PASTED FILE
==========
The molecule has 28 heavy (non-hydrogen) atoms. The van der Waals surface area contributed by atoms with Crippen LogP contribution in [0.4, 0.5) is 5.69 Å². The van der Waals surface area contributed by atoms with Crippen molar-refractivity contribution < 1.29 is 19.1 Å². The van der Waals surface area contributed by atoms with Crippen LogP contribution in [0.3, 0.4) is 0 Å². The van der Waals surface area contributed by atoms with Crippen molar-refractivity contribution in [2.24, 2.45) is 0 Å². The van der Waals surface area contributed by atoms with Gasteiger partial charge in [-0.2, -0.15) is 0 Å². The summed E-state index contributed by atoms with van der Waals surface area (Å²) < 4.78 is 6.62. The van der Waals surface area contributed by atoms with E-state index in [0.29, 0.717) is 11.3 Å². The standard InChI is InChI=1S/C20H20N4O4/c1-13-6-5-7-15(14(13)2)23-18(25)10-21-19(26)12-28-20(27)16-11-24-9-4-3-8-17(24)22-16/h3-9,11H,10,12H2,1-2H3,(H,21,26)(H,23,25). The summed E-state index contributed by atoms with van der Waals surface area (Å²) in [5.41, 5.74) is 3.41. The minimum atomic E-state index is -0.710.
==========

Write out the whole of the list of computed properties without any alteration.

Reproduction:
The molecule has 28 heavy (non-hydrogen) atoms. The van der Waals surface area contributed by atoms with Crippen LogP contribution in [0.4, 0.5) is 5.69 Å². The van der Waals surface area contributed by atoms with Crippen molar-refractivity contribution < 1.29 is 19.1 Å². The van der Waals surface area contributed by atoms with Crippen LogP contribution in [0.3, 0.4) is 0 Å². The van der Waals surface area contributed by atoms with Crippen molar-refractivity contribution in [2.24, 2.45) is 0 Å². The van der Waals surface area contributed by atoms with Gasteiger partial charge in [-0.2, -0.15) is 0 Å². The summed E-state index contributed by atoms with van der Waals surface area (Å²) < 4.78 is 6.62. The van der Waals surface area contributed by atoms with E-state index in [0.29, 0.717) is 11.3 Å². The standard InChI is InChI=1S/C20H20N4O4/c1-13-6-5-7-15(14(13)2)23-18(25)10-21-19(26)12-28-20(27)16-11-24-9-4-3-8-17(24)22-16/h3-9,11H,10,12H2,1-2H3,(H,21,26)(H,23,25). The summed E-state index contributed by atoms with van der Waals surface area (Å²) in [5.41, 5.74) is 3.41. The minimum atomic E-state index is -0.710.